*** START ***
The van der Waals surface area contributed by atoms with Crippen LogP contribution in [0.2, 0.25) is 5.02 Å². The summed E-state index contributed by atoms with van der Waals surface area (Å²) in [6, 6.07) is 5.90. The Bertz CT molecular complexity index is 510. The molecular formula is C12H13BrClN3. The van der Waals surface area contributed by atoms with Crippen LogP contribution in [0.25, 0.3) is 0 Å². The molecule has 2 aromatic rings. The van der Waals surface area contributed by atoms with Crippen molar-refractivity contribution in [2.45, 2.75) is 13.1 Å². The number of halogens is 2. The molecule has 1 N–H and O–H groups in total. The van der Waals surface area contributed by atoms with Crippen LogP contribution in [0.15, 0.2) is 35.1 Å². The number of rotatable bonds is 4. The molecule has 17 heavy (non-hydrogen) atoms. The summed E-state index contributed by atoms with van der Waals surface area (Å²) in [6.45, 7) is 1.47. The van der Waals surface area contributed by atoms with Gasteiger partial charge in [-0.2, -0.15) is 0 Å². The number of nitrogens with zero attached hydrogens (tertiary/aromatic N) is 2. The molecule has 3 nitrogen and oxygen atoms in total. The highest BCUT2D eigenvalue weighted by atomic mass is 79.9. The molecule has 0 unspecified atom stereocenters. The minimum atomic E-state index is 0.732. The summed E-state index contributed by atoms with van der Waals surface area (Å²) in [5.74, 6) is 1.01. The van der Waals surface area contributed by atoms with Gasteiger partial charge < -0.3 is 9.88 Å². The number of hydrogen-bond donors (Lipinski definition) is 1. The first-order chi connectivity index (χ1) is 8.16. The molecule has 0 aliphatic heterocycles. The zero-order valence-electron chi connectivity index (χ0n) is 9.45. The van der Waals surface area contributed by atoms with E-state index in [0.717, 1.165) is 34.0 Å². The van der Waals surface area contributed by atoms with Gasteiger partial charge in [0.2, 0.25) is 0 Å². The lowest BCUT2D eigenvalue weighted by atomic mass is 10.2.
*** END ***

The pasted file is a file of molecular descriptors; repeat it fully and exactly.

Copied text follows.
The van der Waals surface area contributed by atoms with Crippen LogP contribution in [0.2, 0.25) is 5.02 Å². The summed E-state index contributed by atoms with van der Waals surface area (Å²) in [6, 6.07) is 5.90. The Bertz CT molecular complexity index is 510. The molecular formula is C12H13BrClN3. The van der Waals surface area contributed by atoms with Crippen LogP contribution in [0.25, 0.3) is 0 Å². The molecule has 2 aromatic rings. The van der Waals surface area contributed by atoms with Crippen molar-refractivity contribution in [2.45, 2.75) is 13.1 Å². The number of halogens is 2. The molecule has 1 N–H and O–H groups in total. The van der Waals surface area contributed by atoms with Crippen LogP contribution in [0.15, 0.2) is 35.1 Å². The number of rotatable bonds is 4. The molecule has 17 heavy (non-hydrogen) atoms. The summed E-state index contributed by atoms with van der Waals surface area (Å²) in [6.45, 7) is 1.47. The van der Waals surface area contributed by atoms with Gasteiger partial charge in [-0.2, -0.15) is 0 Å². The number of nitrogens with zero attached hydrogens (tertiary/aromatic N) is 2. The molecule has 3 nitrogen and oxygen atoms in total. The highest BCUT2D eigenvalue weighted by atomic mass is 79.9. The molecule has 0 unspecified atom stereocenters. The minimum atomic E-state index is 0.732. The summed E-state index contributed by atoms with van der Waals surface area (Å²) in [5.74, 6) is 1.01. The van der Waals surface area contributed by atoms with Gasteiger partial charge < -0.3 is 9.88 Å². The number of hydrogen-bond donors (Lipinski definition) is 1. The first-order chi connectivity index (χ1) is 8.16. The molecule has 0 aliphatic heterocycles. The zero-order valence-electron chi connectivity index (χ0n) is 9.45. The van der Waals surface area contributed by atoms with E-state index in [0.717, 1.165) is 34.0 Å². The van der Waals surface area contributed by atoms with Gasteiger partial charge in [0.2, 0.25) is 0 Å². The lowest BCUT2D eigenvalue weighted by atomic mass is 10.2.